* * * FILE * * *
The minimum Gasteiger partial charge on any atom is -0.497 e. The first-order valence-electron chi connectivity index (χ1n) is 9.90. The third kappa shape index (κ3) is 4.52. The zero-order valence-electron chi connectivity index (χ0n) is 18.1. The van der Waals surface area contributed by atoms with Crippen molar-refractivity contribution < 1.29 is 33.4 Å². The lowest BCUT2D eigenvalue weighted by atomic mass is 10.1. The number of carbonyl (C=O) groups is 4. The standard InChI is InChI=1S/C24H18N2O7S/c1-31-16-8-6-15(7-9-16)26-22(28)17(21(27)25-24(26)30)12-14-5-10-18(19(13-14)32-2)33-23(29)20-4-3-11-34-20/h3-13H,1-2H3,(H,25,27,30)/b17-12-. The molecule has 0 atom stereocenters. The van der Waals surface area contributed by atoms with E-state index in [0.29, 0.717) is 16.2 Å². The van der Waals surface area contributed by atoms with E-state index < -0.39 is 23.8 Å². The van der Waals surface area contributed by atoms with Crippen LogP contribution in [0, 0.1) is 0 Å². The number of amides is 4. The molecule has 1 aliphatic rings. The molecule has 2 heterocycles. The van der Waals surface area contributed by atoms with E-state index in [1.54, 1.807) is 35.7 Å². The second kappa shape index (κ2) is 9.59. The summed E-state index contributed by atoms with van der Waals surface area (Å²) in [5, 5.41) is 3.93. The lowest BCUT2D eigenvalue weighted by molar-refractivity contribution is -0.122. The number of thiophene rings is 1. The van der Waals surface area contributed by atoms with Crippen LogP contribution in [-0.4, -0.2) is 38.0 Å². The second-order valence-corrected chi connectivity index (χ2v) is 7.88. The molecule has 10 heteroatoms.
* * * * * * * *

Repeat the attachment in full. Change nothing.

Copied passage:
The minimum Gasteiger partial charge on any atom is -0.497 e. The first-order valence-electron chi connectivity index (χ1n) is 9.90. The third kappa shape index (κ3) is 4.52. The zero-order valence-electron chi connectivity index (χ0n) is 18.1. The van der Waals surface area contributed by atoms with Crippen molar-refractivity contribution < 1.29 is 33.4 Å². The lowest BCUT2D eigenvalue weighted by atomic mass is 10.1. The number of carbonyl (C=O) groups is 4. The standard InChI is InChI=1S/C24H18N2O7S/c1-31-16-8-6-15(7-9-16)26-22(28)17(21(27)25-24(26)30)12-14-5-10-18(19(13-14)32-2)33-23(29)20-4-3-11-34-20/h3-13H,1-2H3,(H,25,27,30)/b17-12-. The molecule has 0 atom stereocenters. The van der Waals surface area contributed by atoms with E-state index in [0.29, 0.717) is 16.2 Å². The van der Waals surface area contributed by atoms with E-state index < -0.39 is 23.8 Å². The van der Waals surface area contributed by atoms with Crippen LogP contribution in [0, 0.1) is 0 Å². The number of amides is 4. The molecule has 1 aliphatic rings. The molecule has 2 heterocycles. The van der Waals surface area contributed by atoms with E-state index in [1.54, 1.807) is 35.7 Å². The second kappa shape index (κ2) is 9.59. The summed E-state index contributed by atoms with van der Waals surface area (Å²) in [5, 5.41) is 3.93. The lowest BCUT2D eigenvalue weighted by molar-refractivity contribution is -0.122. The number of thiophene rings is 1. The van der Waals surface area contributed by atoms with Crippen LogP contribution in [-0.4, -0.2) is 38.0 Å². The second-order valence-corrected chi connectivity index (χ2v) is 7.88. The molecule has 10 heteroatoms.